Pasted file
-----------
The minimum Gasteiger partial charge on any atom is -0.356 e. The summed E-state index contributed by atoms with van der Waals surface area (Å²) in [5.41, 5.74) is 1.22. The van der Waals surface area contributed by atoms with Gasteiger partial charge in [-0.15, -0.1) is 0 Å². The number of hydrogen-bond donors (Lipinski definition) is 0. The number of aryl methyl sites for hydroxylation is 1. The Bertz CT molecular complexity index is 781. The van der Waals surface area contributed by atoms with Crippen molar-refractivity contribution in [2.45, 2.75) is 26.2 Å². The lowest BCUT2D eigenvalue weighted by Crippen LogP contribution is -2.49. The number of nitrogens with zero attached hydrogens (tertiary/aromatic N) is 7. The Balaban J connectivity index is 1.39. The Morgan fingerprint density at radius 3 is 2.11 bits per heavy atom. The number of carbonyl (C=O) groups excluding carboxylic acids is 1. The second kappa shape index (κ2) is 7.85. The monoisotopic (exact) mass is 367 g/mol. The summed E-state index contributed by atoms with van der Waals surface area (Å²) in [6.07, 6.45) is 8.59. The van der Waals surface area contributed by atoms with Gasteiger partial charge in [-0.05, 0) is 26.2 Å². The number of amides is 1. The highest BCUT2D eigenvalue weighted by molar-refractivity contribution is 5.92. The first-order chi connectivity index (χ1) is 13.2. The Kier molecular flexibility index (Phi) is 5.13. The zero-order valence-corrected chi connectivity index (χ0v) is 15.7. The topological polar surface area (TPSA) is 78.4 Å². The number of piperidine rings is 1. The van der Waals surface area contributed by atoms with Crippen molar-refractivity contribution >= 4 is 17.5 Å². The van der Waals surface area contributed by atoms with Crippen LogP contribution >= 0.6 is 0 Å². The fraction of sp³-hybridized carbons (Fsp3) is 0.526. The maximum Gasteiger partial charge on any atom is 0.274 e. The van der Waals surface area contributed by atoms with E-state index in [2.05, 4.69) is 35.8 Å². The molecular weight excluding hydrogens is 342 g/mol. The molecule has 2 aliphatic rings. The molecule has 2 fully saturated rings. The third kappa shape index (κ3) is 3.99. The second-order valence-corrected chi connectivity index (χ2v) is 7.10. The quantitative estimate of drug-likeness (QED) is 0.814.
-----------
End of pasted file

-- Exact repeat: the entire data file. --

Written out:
The minimum Gasteiger partial charge on any atom is -0.356 e. The summed E-state index contributed by atoms with van der Waals surface area (Å²) in [5.41, 5.74) is 1.22. The van der Waals surface area contributed by atoms with Gasteiger partial charge in [-0.15, -0.1) is 0 Å². The number of hydrogen-bond donors (Lipinski definition) is 0. The number of aryl methyl sites for hydroxylation is 1. The Bertz CT molecular complexity index is 781. The van der Waals surface area contributed by atoms with Crippen molar-refractivity contribution in [2.45, 2.75) is 26.2 Å². The lowest BCUT2D eigenvalue weighted by Crippen LogP contribution is -2.49. The number of nitrogens with zero attached hydrogens (tertiary/aromatic N) is 7. The Balaban J connectivity index is 1.39. The Morgan fingerprint density at radius 3 is 2.11 bits per heavy atom. The number of carbonyl (C=O) groups excluding carboxylic acids is 1. The second kappa shape index (κ2) is 7.85. The monoisotopic (exact) mass is 367 g/mol. The summed E-state index contributed by atoms with van der Waals surface area (Å²) in [6.07, 6.45) is 8.59. The van der Waals surface area contributed by atoms with Gasteiger partial charge in [-0.05, 0) is 26.2 Å². The number of amides is 1. The highest BCUT2D eigenvalue weighted by molar-refractivity contribution is 5.92. The first-order chi connectivity index (χ1) is 13.2. The Kier molecular flexibility index (Phi) is 5.13. The zero-order valence-corrected chi connectivity index (χ0v) is 15.7. The topological polar surface area (TPSA) is 78.4 Å². The number of piperidine rings is 1. The van der Waals surface area contributed by atoms with Crippen molar-refractivity contribution >= 4 is 17.5 Å². The van der Waals surface area contributed by atoms with Crippen LogP contribution >= 0.6 is 0 Å². The fraction of sp³-hybridized carbons (Fsp3) is 0.526. The maximum Gasteiger partial charge on any atom is 0.274 e. The van der Waals surface area contributed by atoms with E-state index in [2.05, 4.69) is 35.8 Å². The molecular weight excluding hydrogens is 342 g/mol. The molecule has 2 aliphatic rings. The molecule has 2 fully saturated rings. The third kappa shape index (κ3) is 3.99. The second-order valence-corrected chi connectivity index (χ2v) is 7.10. The quantitative estimate of drug-likeness (QED) is 0.814.